However, having information, even perfect information, does not reveal the definition of tax avoidance, since we have not identified the counterfactuals. Consider, for example, the taxpayer that engages in a series of transactions using various legal structures and mechanisms, and claims to owe a given amount of tax as a result. Even a tax administration equipped with perfect information about the taxpayer’s behaviour does not immediately reassess the taxpayer for a different amount of tax. Instead, the administrator faces a choice: Should it investigate and reassess the taxpayer, or not? It seems clear that the tax administration certainly should not pursue the taxpayer if it is clear that the taxpayer would prevail in the challenge.
To take an extremely oversimplified example, the tax administration should not (and most likely would not) investigate and reassess a taxpayer who successfully reduced or eliminated her tax burden by placing approved investments in tax-favored instruments, such as a government-sponsored registered retirement savings plan. To pursue such a taxpayer where the taxpayer’s behavior was clearly contemplated and indeed encouraged by the relevant legal text would be to waste resources.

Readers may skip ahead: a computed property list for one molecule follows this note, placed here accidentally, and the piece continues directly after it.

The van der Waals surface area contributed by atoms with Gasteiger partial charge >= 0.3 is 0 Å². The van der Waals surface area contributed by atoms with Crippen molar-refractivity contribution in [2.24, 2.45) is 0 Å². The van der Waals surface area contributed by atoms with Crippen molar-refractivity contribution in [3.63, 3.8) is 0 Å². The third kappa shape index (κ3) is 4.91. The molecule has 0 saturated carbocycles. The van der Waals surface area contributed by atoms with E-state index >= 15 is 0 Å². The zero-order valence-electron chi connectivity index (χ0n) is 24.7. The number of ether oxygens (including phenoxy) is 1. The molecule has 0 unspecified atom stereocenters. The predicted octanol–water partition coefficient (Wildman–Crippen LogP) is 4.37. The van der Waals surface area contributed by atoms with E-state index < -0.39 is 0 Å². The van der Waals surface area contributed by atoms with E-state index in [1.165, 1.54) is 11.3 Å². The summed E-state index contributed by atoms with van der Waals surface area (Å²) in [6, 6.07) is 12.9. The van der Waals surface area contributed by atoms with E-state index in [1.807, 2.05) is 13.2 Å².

One could therefore protest that investing in such tax-favored savings plans should not be seen as tax avoidance at all, since the tax system explicitly provides that the given behavior is not subject to tax. The action was by definition tax compliant, not tax-avoiding. But even if we can accept this idea, it is subjectively unsatisfying to apply the same logic to the taxpayer engaged in complex cross-border legal gymnastics to exploit highly technical rules with the assistance of an army of tax advisers.
There seems to be a world of difference between “straightforward” tax planning that is explicitly offered to “regular” taxpayers by their governments, and the ongoing public narrative about the convoluted undertakings of sophisticated taxpayers, involving offshore structures and transactions. The OECD work on country-by-country reporting seems clearly intended to address the public perception surrounding this gulf.
We can interrogate this space by considering the reasons why certain actions that are clearly known to tax administrations are nevertheless allowed to stand, other than for the reason that pursuit would certainly result in the taxpayer prevailing. This is a broad range of cases, and a voluminous one: A tax administration might choose not to pursue a given taxpayer or transaction for any number of reasons. Some of these are more palatable to the public than others.